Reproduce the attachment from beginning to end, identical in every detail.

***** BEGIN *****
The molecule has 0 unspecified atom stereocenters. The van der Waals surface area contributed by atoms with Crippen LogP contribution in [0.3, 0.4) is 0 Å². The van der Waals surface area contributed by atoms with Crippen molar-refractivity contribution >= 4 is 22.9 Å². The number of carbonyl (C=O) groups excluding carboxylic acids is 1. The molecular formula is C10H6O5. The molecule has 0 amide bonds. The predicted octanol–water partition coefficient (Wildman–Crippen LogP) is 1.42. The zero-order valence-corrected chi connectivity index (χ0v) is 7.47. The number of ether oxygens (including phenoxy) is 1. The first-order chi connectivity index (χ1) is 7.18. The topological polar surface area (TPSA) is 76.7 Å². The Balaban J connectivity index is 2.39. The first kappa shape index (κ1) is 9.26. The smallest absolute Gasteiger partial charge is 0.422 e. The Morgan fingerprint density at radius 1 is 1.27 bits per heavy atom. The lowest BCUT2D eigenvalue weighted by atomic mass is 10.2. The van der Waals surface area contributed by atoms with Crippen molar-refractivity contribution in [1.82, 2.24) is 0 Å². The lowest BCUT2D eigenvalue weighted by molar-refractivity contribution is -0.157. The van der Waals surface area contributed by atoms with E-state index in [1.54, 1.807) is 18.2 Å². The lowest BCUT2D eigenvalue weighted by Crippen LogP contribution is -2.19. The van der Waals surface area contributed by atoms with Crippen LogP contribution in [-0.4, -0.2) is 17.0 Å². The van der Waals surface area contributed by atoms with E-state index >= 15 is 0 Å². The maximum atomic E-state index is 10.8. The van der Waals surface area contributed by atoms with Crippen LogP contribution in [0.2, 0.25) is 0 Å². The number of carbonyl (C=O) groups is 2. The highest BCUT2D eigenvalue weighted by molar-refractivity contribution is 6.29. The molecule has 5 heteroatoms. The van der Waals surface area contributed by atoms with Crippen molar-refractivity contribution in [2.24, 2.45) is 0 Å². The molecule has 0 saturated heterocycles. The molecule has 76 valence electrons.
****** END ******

The molecule has 0 unspecified atom stereocenters. The van der Waals surface area contributed by atoms with Crippen LogP contribution in [0.3, 0.4) is 0 Å². The van der Waals surface area contributed by atoms with Crippen molar-refractivity contribution >= 4 is 22.9 Å². The number of carbonyl (C=O) groups excluding carboxylic acids is 1. The molecular formula is C10H6O5. The molecule has 0 amide bonds. The predicted octanol–water partition coefficient (Wildman–Crippen LogP) is 1.42. The zero-order valence-corrected chi connectivity index (χ0v) is 7.47. The number of ether oxygens (including phenoxy) is 1. The first-order chi connectivity index (χ1) is 7.18. The topological polar surface area (TPSA) is 76.7 Å². The Balaban J connectivity index is 2.39. The first kappa shape index (κ1) is 9.26. The smallest absolute Gasteiger partial charge is 0.422 e. The Morgan fingerprint density at radius 1 is 1.27 bits per heavy atom. The lowest BCUT2D eigenvalue weighted by atomic mass is 10.2. The van der Waals surface area contributed by atoms with Crippen molar-refractivity contribution in [1.82, 2.24) is 0 Å². The lowest BCUT2D eigenvalue weighted by molar-refractivity contribution is -0.157. The van der Waals surface area contributed by atoms with E-state index in [1.54, 1.807) is 18.2 Å². The lowest BCUT2D eigenvalue weighted by Crippen LogP contribution is -2.19. The van der Waals surface area contributed by atoms with Crippen LogP contribution in [-0.4, -0.2) is 17.0 Å². The van der Waals surface area contributed by atoms with E-state index >= 15 is 0 Å². The maximum atomic E-state index is 10.8. The van der Waals surface area contributed by atoms with Crippen LogP contribution in [0.2, 0.25) is 0 Å². The number of carbonyl (C=O) groups is 2. The highest BCUT2D eigenvalue weighted by molar-refractivity contribution is 6.29. The molecule has 5 heteroatoms. The van der Waals surface area contributed by atoms with Crippen molar-refractivity contribution in [2.24, 2.45) is 0 Å². The molecule has 0 saturated heterocycles. The molecule has 76 valence electrons.